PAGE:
Standout New York Fashion Week trends: shirtdresses, flare for the leg and a serious orange crush

From left, spring/summer 2017 runway looks by Christian Siriano, Victoria Beckham and Tory Burch presented during the September 2016 New York Fashion Week.
(Neilson Barnard, left, and Slaven Vlasic / Getty Images)

There were no seasonal trends coming out of the recently wrapped round of New York Fashion Week shows. But don’t panic. It’s not because the wheels somehow fell off the fashion bus, dooming us to a future of wearing sackcloth and ashes.

It’s simply because the fashion industry is in the middle of a grand experiment with the see now / buy now fashion-show format — that is, presenting collections the consumer can buy now instead of four to six months from now.

The result is that while some designers opted to present fall/winter 2016 wares, others followed the traditional route of showing spring/summer 2017 pieces — and some showed a little bit of both.


That being said, as the echo of the final footfall on the catwalk fades away, we’ve noticed that a few things — a color here, a silhouette or a fabrication there — seemed to crop up more than others during fashion week, though not in a way that can be tied to a seasonal offering. Here they are.

Crushing on Orange

The runways were a jelly-bean-bowl full of eye-catching color, much of it in the form of spring-appropriate florals. But it didn’t take long to notice that the spinning catwalk color wheel of lemon yellows, emerald greens and royal purples had a deep bench of oranges. Christian Siriano’s Isle of Capri collection offered several bright orange pieces — including a satin dress with ruffle accents at the arms — inspired by citrus-striped beach umbrellas.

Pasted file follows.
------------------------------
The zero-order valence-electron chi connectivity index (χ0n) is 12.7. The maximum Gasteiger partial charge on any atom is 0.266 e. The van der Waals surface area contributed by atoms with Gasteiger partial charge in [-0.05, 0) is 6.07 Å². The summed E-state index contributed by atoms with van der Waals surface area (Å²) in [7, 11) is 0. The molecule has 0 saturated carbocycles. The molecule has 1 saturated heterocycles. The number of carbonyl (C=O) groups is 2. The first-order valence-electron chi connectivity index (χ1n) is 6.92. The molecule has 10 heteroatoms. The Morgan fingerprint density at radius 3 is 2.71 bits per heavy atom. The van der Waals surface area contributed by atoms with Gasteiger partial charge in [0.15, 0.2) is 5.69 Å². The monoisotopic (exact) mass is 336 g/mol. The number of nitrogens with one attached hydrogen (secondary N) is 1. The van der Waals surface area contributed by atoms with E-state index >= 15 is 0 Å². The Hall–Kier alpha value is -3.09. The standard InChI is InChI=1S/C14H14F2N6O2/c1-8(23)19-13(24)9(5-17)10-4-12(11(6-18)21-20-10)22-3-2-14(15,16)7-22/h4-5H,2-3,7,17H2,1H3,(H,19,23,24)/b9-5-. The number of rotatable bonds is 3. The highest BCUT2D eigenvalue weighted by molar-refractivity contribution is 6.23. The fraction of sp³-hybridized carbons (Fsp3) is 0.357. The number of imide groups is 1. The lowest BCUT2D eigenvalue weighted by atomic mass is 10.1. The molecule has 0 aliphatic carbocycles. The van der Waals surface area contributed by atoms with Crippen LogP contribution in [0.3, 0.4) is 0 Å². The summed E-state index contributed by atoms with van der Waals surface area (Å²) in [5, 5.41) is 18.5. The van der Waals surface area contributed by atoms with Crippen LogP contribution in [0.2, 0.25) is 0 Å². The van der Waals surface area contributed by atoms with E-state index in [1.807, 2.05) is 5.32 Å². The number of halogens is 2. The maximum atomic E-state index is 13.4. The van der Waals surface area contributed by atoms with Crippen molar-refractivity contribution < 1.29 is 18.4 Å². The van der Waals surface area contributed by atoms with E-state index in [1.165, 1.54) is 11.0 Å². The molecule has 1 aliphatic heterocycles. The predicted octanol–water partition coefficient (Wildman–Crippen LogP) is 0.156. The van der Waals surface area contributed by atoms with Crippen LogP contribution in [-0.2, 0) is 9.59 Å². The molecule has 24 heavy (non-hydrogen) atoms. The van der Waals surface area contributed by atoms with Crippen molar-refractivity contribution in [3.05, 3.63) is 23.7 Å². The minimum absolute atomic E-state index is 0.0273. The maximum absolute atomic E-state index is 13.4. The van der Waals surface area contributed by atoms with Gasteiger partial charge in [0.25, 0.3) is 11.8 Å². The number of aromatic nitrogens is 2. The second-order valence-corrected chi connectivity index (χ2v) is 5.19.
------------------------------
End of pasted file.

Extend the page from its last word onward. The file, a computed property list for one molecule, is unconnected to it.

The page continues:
Tory Burch’s East Coast Meets West Coast spring/summer 2017 collection started with preppy maritime motifs (think sailboat graphics and braided rope prints, bright greens and navy blues) and ended with something that felt more sand-between-your-toes bohemian (flowy white batik-printed tops and dresses) but unified by shades of orange that ranged from road-cone bright (on an eyelet patterned dress) to pale sherbet surf shorts.

And Victoria Beckham’s orange crush was slightly more literal — thanks to a series of crushed velvet dresses, including several in the distinctive hue.

Labels riffing on the shirtdress include, from left, Alexander Wang, Brooks Brothers and Altuzarra.
Labels riffing on the shirtdress include, from left, Alexander Wang, Brooks Brothers and Altuzarra.
(from left, JP Yim / Getty Images; Trevor Collens / AFP / Getty Images; Andrew Toth / Getty Images )

Shirtdresses step it up

The shirtdress is hardly a garment known to inspire enthusiasm — what with its traditionally loose-fitting shape and men’s-dress-shirt-inspired details — but several brands found ways to inject a little excitement into the silhouette. Under the creative direction of Zac Posen, Brooks Brothers’ spring/summer 2017 collection includes an elevated take on the classic in eyelet cotton lace and cinched at the waist. At Altuzarra, where the designer cited David Lynch’s 1990 film “Wild at Heart” as inspiration, it was served up in crinkly, pale turquoise gingham with ruffles at the cuffs and hem, with one version styled with a python patterned trench coat embroidered with cherries that made it as smolderingly sexy as anything we’d seen come down the catwalk all week.